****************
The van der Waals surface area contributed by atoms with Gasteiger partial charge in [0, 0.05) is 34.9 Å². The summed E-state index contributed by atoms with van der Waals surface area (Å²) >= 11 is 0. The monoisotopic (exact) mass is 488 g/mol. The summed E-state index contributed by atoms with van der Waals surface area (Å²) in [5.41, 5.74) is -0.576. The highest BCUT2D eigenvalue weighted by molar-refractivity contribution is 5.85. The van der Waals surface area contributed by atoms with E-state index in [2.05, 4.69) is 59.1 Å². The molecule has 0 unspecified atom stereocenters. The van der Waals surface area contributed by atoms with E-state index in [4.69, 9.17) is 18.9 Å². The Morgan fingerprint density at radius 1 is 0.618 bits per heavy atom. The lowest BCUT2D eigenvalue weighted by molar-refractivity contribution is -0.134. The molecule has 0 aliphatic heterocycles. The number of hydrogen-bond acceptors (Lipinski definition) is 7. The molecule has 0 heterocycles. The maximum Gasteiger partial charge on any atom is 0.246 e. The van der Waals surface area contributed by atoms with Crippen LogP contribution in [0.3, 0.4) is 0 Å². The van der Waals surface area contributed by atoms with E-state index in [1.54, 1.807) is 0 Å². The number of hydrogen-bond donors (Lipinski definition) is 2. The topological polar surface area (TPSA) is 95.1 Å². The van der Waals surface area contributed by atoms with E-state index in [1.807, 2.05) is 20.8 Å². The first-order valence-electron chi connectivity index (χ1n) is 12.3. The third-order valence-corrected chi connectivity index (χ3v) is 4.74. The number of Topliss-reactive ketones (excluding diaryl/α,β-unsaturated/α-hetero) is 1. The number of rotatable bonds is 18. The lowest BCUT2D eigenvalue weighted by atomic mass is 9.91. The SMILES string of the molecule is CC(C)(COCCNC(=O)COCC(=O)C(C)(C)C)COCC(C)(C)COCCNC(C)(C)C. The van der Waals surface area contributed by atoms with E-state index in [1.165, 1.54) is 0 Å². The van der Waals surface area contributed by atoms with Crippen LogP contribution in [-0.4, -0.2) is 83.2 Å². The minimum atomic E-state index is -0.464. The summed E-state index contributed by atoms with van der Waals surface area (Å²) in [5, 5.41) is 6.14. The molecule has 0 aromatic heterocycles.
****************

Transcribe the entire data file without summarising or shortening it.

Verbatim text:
The van der Waals surface area contributed by atoms with Gasteiger partial charge in [0, 0.05) is 34.9 Å². The summed E-state index contributed by atoms with van der Waals surface area (Å²) >= 11 is 0. The monoisotopic (exact) mass is 488 g/mol. The summed E-state index contributed by atoms with van der Waals surface area (Å²) in [5.41, 5.74) is -0.576. The highest BCUT2D eigenvalue weighted by molar-refractivity contribution is 5.85. The van der Waals surface area contributed by atoms with E-state index in [2.05, 4.69) is 59.1 Å². The molecule has 0 unspecified atom stereocenters. The van der Waals surface area contributed by atoms with E-state index in [4.69, 9.17) is 18.9 Å². The Morgan fingerprint density at radius 1 is 0.618 bits per heavy atom. The lowest BCUT2D eigenvalue weighted by molar-refractivity contribution is -0.134. The molecule has 0 aliphatic heterocycles. The number of hydrogen-bond acceptors (Lipinski definition) is 7. The molecule has 0 heterocycles. The maximum Gasteiger partial charge on any atom is 0.246 e. The van der Waals surface area contributed by atoms with Crippen LogP contribution in [0.3, 0.4) is 0 Å². The van der Waals surface area contributed by atoms with E-state index in [1.54, 1.807) is 0 Å². The number of hydrogen-bond donors (Lipinski definition) is 2. The topological polar surface area (TPSA) is 95.1 Å². The van der Waals surface area contributed by atoms with E-state index in [1.807, 2.05) is 20.8 Å². The first-order valence-electron chi connectivity index (χ1n) is 12.3. The third-order valence-corrected chi connectivity index (χ3v) is 4.74. The number of Topliss-reactive ketones (excluding diaryl/α,β-unsaturated/α-hetero) is 1. The number of rotatable bonds is 18. The lowest BCUT2D eigenvalue weighted by atomic mass is 9.91. The SMILES string of the molecule is CC(C)(COCCNC(=O)COCC(=O)C(C)(C)C)COCC(C)(C)COCCNC(C)(C)C. The van der Waals surface area contributed by atoms with E-state index in [1.165, 1.54) is 0 Å². The van der Waals surface area contributed by atoms with Crippen LogP contribution in [-0.4, -0.2) is 83.2 Å². The minimum atomic E-state index is -0.464. The summed E-state index contributed by atoms with van der Waals surface area (Å²) in [5, 5.41) is 6.14. The molecule has 0 aromatic heterocycles.